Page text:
The mouth of the Cachalot is armed with teeth of ivory, finely set, for the purpose of prehension, and the animal is endowed with the power of descending to the remote caverns of the ocean in search of its prey, and remaining there a length of time unequaled by any of its congeners. The principal food of the Sperm Whale is familiarly named by the whalers “squid ;” which includes one or more species of cuttle-fishes (cephalopods). The animal’s manner of pursuing its prey is not definitely known ; but several high authorities maintain, that after descending to the desired depth it drops its lower jaw nearly to a right angle with the body, thereby exhibiting its polished white teeth, which attract within its reach the swimming food, while the creature moves along through the ocean’s depths ; the moment its prey comes in contact with the expanded jaw. it is instantly crushed, and a portion or all is swallowed. This hypothesis of the mode in which the animal feeds may be correct. As to the nature of its food there is no question, for it is well known that the cephalopods are its main dependence; yet occasionally the codfish, albicoro, and bonito, are laid under contribution. But the true and natural way in which this great rover of the hidden depths seeks and devours its animal food, is still tinged with mystery. – Scammon 1874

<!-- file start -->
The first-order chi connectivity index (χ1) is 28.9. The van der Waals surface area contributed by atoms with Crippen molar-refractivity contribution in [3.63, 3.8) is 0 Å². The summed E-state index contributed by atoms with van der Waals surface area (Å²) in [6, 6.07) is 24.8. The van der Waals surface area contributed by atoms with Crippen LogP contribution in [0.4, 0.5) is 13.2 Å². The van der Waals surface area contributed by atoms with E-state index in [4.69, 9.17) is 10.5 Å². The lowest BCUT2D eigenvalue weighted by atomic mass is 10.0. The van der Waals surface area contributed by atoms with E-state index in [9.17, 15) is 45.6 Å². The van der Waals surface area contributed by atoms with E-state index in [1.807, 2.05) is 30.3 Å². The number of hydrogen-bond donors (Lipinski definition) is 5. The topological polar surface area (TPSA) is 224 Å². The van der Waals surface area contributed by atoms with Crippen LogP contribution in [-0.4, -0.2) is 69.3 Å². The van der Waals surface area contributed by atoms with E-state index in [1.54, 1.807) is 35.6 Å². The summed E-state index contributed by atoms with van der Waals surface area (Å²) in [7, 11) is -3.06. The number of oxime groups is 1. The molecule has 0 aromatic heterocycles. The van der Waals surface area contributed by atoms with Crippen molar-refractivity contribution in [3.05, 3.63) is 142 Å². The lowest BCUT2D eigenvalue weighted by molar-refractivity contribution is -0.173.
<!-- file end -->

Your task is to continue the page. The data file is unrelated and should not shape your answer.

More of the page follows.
Almost a century and a half later, and the “true and natural way” in which sperm whales seek out and dispatch some of the largest and most elusive animals on the planet is still very much “tinged with mystery.” So far as I know the “teeth as lures” hypothesis has pretty much fallen out of favor. I wonder if the “giant eyes of squid are better to see the bioluminescent bow-waves of hungry whales” hypothesis will prove any more durable.
Anyway I love this overdarkened scanned version of this lithograph, itself tinged with mystery. But the better version borrowed from BibliOdyssey does a better job showing what Scammon was talking about.